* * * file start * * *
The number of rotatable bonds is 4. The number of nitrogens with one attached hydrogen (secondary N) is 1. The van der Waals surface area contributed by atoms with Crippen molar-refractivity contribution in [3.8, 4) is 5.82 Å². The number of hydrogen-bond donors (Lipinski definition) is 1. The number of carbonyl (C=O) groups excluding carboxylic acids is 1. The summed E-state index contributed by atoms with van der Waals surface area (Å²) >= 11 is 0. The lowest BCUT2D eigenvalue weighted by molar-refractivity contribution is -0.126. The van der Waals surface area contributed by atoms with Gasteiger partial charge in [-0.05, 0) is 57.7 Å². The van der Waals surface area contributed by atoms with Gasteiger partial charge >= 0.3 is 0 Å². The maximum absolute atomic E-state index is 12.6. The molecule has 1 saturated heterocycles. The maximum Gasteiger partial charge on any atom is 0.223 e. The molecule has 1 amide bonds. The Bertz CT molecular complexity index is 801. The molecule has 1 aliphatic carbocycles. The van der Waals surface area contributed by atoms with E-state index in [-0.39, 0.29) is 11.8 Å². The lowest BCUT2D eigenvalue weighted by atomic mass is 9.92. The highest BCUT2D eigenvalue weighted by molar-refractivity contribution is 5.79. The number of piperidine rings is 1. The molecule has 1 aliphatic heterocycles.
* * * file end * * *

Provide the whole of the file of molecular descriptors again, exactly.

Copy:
The number of rotatable bonds is 4. The number of nitrogens with one attached hydrogen (secondary N) is 1. The van der Waals surface area contributed by atoms with Crippen molar-refractivity contribution in [3.8, 4) is 5.82 Å². The number of hydrogen-bond donors (Lipinski definition) is 1. The number of carbonyl (C=O) groups excluding carboxylic acids is 1. The summed E-state index contributed by atoms with van der Waals surface area (Å²) >= 11 is 0. The lowest BCUT2D eigenvalue weighted by molar-refractivity contribution is -0.126. The van der Waals surface area contributed by atoms with Gasteiger partial charge in [-0.05, 0) is 57.7 Å². The van der Waals surface area contributed by atoms with Gasteiger partial charge >= 0.3 is 0 Å². The maximum absolute atomic E-state index is 12.6. The molecule has 1 saturated heterocycles. The maximum Gasteiger partial charge on any atom is 0.223 e. The molecule has 1 amide bonds. The Bertz CT molecular complexity index is 801. The molecule has 1 aliphatic carbocycles. The van der Waals surface area contributed by atoms with E-state index in [-0.39, 0.29) is 11.8 Å². The lowest BCUT2D eigenvalue weighted by atomic mass is 9.92. The highest BCUT2D eigenvalue weighted by molar-refractivity contribution is 5.79. The number of piperidine rings is 1. The molecule has 1 aliphatic heterocycles.